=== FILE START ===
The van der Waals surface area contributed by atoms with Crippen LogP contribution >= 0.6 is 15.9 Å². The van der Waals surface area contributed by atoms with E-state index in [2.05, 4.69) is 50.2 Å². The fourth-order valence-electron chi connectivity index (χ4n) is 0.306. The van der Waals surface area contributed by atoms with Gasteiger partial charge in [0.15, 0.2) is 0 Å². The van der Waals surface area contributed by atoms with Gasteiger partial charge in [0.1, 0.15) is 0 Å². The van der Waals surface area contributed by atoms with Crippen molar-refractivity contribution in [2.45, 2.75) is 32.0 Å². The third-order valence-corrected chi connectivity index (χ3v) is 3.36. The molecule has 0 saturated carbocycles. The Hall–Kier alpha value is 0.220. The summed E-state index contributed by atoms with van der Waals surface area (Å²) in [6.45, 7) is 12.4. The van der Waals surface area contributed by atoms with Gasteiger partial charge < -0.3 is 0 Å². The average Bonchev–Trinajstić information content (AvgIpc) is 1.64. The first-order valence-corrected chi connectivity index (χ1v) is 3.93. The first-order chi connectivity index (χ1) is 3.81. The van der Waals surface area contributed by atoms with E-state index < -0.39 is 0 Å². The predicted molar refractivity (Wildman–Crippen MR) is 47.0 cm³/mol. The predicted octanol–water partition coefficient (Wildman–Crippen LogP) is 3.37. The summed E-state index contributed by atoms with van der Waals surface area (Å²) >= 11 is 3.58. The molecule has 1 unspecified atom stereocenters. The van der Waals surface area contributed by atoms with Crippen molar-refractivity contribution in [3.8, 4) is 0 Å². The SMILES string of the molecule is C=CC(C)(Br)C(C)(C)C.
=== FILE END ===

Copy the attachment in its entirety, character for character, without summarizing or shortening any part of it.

The van der Waals surface area contributed by atoms with Crippen LogP contribution >= 0.6 is 15.9 Å². The van der Waals surface area contributed by atoms with E-state index in [2.05, 4.69) is 50.2 Å². The fourth-order valence-electron chi connectivity index (χ4n) is 0.306. The van der Waals surface area contributed by atoms with Gasteiger partial charge in [0.15, 0.2) is 0 Å². The van der Waals surface area contributed by atoms with Gasteiger partial charge in [0.1, 0.15) is 0 Å². The van der Waals surface area contributed by atoms with Crippen molar-refractivity contribution in [2.45, 2.75) is 32.0 Å². The third-order valence-corrected chi connectivity index (χ3v) is 3.36. The molecule has 0 saturated carbocycles. The Hall–Kier alpha value is 0.220. The summed E-state index contributed by atoms with van der Waals surface area (Å²) in [6.45, 7) is 12.4. The van der Waals surface area contributed by atoms with Gasteiger partial charge < -0.3 is 0 Å². The average Bonchev–Trinajstić information content (AvgIpc) is 1.64. The first-order valence-corrected chi connectivity index (χ1v) is 3.93. The first-order chi connectivity index (χ1) is 3.81. The van der Waals surface area contributed by atoms with E-state index < -0.39 is 0 Å². The predicted molar refractivity (Wildman–Crippen MR) is 47.0 cm³/mol. The predicted octanol–water partition coefficient (Wildman–Crippen LogP) is 3.37. The summed E-state index contributed by atoms with van der Waals surface area (Å²) >= 11 is 3.58. The molecule has 1 unspecified atom stereocenters. The van der Waals surface area contributed by atoms with Crippen molar-refractivity contribution in [3.8, 4) is 0 Å². The SMILES string of the molecule is C=CC(C)(Br)C(C)(C)C.